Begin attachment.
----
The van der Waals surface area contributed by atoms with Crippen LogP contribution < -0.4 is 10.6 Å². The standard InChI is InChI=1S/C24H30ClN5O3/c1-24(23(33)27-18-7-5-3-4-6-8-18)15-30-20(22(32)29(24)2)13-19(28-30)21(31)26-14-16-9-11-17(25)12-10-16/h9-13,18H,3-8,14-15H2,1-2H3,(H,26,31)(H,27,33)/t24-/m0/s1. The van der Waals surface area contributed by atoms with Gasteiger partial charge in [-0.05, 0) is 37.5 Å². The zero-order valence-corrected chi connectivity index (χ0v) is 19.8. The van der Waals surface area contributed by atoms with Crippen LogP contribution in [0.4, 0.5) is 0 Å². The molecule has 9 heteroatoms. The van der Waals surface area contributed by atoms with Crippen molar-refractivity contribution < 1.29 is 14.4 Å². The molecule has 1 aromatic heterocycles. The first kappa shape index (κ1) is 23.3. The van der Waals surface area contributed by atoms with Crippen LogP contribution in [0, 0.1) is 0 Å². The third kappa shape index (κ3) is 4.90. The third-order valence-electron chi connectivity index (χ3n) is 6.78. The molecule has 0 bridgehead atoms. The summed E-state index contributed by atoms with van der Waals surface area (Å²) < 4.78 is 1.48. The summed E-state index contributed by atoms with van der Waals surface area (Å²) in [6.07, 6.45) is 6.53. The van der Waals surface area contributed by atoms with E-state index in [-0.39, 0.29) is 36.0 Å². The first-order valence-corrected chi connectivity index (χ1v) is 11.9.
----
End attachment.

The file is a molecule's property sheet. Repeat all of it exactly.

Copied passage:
The van der Waals surface area contributed by atoms with Crippen LogP contribution < -0.4 is 10.6 Å². The standard InChI is InChI=1S/C24H30ClN5O3/c1-24(23(33)27-18-7-5-3-4-6-8-18)15-30-20(22(32)29(24)2)13-19(28-30)21(31)26-14-16-9-11-17(25)12-10-16/h9-13,18H,3-8,14-15H2,1-2H3,(H,26,31)(H,27,33)/t24-/m0/s1. The van der Waals surface area contributed by atoms with Gasteiger partial charge in [-0.05, 0) is 37.5 Å². The zero-order valence-corrected chi connectivity index (χ0v) is 19.8. The van der Waals surface area contributed by atoms with Crippen LogP contribution in [0.4, 0.5) is 0 Å². The molecule has 9 heteroatoms. The van der Waals surface area contributed by atoms with Crippen molar-refractivity contribution < 1.29 is 14.4 Å². The molecule has 1 aromatic heterocycles. The first kappa shape index (κ1) is 23.3. The van der Waals surface area contributed by atoms with Crippen LogP contribution in [0, 0.1) is 0 Å². The third kappa shape index (κ3) is 4.90. The third-order valence-electron chi connectivity index (χ3n) is 6.78. The molecule has 0 bridgehead atoms. The summed E-state index contributed by atoms with van der Waals surface area (Å²) < 4.78 is 1.48. The summed E-state index contributed by atoms with van der Waals surface area (Å²) in [6.07, 6.45) is 6.53. The van der Waals surface area contributed by atoms with E-state index in [-0.39, 0.29) is 36.0 Å². The first-order valence-corrected chi connectivity index (χ1v) is 11.9.